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From Hadrian Zbarcea <>
Subject Re: in/out/fault messages discussion
Date Wed, 30 Jan 2008 16:49:16 GMT
Aaron, thanks for your input!  Comments inline.


On Jan 30, 2008, at 10:55 AM, Aaron Crickenberger wrote:

> On Jan 30, 2008, at 5:21 AM, Roman Kalukiewicz wrote:
>> WSDL describes formats of in/out/fault messages, because they are
>> different (formats).
>>> Inputs are sort of read-only from the point of view of the next
>>> processor in the pipeline.
>> That is not definitely true, as in majority of cases we agree to
>> modify in message, and propagate it. BTW it is very handy as if you
>> want your headers to be propagated you simply cannot fill out message
>> in DSL.
>> This way it is YOU who define when you want your flow to be
>> interrupted. I can imagine that we can treat like a fault the fact
>> that your mail endpoint received a mail with 'no such address'  
>> string.
>> By belief is that such approach is simpler and more universal than
>> what we currently have. It is also how I can imagine some fault
>> handling in camel (that simply doesn't exist so far).
> Allow me to comment as a bit of an outsider here, as I haven't been  
> too involved with the parts of Camel that actually use the out/fault  
> messages, nor the exception handling capabilities.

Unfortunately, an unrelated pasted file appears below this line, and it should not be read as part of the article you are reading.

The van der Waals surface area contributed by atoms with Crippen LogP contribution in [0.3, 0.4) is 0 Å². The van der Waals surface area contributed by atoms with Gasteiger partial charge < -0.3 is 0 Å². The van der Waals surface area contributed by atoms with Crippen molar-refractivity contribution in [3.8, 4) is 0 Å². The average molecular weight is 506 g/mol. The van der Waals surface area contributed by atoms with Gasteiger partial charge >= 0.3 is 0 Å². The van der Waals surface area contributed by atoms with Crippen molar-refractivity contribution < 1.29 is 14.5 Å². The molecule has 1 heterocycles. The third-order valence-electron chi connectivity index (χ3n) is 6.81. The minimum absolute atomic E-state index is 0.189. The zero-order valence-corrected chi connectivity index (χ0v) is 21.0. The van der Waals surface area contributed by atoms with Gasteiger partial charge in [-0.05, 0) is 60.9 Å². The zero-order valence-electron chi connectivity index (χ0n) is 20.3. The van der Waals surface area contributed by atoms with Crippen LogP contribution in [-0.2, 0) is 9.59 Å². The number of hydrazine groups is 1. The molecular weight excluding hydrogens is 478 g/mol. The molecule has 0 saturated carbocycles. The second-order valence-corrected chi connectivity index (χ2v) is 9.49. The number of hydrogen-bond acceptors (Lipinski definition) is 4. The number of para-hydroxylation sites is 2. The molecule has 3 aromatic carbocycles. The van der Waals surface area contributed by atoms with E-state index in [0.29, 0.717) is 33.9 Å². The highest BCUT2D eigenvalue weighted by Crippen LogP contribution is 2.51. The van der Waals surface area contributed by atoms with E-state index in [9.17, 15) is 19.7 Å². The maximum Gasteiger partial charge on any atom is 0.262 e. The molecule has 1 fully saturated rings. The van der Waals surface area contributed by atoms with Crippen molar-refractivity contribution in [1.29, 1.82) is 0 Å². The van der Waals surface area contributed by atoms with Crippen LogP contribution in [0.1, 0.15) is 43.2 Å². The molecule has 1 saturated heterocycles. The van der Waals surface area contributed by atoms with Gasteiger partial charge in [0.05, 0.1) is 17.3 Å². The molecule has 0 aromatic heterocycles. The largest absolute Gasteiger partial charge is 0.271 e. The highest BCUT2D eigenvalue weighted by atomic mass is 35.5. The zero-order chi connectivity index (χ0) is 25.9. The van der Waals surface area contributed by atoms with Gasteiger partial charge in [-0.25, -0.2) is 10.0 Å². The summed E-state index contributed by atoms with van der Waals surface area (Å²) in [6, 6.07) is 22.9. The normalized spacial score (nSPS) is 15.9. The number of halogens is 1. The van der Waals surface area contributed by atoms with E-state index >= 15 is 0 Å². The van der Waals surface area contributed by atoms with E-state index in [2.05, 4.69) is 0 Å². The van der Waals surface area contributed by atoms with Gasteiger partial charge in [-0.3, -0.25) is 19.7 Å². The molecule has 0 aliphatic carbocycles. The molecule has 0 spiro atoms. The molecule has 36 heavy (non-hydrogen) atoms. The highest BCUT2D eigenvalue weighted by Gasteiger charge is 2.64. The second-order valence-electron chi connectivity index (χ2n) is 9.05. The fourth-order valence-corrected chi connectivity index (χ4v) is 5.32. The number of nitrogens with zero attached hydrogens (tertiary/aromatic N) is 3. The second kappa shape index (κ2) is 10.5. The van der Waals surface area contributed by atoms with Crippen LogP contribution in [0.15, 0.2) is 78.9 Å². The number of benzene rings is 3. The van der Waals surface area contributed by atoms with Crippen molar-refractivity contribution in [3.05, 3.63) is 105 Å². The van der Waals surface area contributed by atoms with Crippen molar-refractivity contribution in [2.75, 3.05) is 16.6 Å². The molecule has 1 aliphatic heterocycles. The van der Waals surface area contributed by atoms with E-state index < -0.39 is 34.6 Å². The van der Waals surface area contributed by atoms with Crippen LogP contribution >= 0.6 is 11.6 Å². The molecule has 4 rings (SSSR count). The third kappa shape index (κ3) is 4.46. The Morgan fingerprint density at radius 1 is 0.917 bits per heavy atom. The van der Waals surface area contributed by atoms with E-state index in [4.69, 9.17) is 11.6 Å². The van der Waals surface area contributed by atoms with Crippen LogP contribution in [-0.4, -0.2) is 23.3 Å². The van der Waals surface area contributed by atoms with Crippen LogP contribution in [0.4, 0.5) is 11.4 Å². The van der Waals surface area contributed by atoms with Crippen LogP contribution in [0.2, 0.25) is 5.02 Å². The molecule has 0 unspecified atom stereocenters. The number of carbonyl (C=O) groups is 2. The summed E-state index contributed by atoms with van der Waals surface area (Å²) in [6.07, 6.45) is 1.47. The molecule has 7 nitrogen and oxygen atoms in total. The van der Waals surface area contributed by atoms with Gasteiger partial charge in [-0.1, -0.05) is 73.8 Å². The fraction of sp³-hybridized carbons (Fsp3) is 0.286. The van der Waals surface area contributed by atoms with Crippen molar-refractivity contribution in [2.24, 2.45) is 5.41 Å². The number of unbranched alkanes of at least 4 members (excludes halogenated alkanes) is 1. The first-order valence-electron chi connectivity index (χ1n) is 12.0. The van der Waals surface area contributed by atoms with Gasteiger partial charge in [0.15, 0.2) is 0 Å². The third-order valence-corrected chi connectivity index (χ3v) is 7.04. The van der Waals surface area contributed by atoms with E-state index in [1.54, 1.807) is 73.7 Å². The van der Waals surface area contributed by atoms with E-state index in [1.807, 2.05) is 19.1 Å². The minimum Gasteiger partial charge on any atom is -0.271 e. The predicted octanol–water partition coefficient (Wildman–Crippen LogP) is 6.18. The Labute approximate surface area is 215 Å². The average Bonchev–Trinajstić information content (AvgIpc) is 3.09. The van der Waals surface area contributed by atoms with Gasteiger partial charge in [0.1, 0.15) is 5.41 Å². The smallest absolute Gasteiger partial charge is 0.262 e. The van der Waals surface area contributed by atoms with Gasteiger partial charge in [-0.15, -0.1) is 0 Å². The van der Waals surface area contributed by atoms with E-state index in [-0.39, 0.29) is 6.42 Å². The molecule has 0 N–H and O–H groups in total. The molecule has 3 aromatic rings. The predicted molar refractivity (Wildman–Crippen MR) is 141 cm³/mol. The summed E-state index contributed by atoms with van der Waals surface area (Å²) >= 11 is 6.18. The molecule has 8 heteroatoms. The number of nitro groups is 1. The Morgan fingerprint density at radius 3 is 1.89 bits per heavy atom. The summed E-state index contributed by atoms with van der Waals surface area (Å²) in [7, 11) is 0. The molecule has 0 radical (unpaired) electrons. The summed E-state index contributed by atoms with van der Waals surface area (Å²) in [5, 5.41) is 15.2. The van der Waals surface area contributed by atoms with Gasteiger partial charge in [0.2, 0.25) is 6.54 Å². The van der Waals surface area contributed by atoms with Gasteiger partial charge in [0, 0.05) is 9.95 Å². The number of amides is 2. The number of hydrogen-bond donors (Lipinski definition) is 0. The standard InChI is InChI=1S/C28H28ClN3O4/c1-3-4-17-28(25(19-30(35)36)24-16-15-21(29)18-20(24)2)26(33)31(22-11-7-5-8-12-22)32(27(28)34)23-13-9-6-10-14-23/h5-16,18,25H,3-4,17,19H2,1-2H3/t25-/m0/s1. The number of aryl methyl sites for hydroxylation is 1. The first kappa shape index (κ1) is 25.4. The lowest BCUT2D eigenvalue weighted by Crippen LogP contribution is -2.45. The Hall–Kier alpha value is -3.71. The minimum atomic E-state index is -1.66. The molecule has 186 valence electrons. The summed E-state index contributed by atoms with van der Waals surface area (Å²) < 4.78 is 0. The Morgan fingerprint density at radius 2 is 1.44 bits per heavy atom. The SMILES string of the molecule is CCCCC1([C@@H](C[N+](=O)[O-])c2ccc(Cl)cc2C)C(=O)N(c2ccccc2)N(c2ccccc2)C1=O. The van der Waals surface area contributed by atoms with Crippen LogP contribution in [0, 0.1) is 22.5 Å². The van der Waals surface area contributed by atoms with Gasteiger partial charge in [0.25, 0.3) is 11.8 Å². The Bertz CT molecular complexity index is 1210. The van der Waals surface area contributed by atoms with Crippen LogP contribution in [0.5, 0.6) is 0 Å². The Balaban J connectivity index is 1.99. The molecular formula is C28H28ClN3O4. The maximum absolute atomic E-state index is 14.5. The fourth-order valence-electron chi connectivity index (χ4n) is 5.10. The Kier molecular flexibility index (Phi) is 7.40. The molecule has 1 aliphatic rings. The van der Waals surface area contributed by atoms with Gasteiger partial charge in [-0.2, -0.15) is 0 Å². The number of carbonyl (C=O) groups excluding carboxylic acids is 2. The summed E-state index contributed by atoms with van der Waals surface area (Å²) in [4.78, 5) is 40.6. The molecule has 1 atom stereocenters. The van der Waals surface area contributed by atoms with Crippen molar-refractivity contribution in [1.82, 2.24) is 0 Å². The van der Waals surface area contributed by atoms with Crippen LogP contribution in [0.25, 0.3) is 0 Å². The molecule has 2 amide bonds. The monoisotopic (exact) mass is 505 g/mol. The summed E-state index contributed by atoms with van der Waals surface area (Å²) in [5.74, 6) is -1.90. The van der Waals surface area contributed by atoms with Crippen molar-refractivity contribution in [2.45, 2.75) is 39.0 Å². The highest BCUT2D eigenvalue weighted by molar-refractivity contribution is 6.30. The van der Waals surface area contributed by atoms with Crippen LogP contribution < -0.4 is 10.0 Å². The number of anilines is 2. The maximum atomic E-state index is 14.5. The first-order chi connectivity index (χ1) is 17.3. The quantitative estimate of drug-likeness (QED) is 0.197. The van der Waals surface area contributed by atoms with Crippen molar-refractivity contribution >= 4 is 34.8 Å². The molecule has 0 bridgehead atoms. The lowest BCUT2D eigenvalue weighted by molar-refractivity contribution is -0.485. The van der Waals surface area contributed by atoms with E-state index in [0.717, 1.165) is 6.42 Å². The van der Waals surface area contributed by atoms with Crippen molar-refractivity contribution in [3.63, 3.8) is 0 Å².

> As I understand it the whole reason Exchange exists is to model the  
> correlation between the in/out/fault messages, not their format.   
> Maybe the abstraction is too leaky to hide, but I thought that's  
> what Camel was trying to do.  If you remove the distinction from  
> Camel's API, it then becomes the responsibility of the players  
> involved in the to keep track of the correlation.  That, to me  
> anyway, sounds like it makes life more difficult for users of Camel,  
> or at the least, anyone implementing a Camel component.
> As Hadrian said, I think a number of your concerns can be address by  
> revisiting Pipeline and a few of the core routing mechanisms.  The  
> in/out/fault distinction may not be clear or consistent throughout  
> Camel, and rmaking it so is not a simple task,
I don't think it's a major effort either.  For the most part Camel  
*does* things right.

> but I think to get rid of it entirely is throwing out the baby with  
> the bathwater, so to speak.

> For example, as you point out, the in/out distinction is clunky to  
> processors that only want to modify a message or pass it along.  The  
> convention or shortcut that's come about for these cases is merely  
> modifying/using the In message, and having Pipeline forward it  
> along.  Perhaps some benefit could come from further utilizing  
> ExchangePattern, or generating better default wrappers from the DSL.
> - aaron

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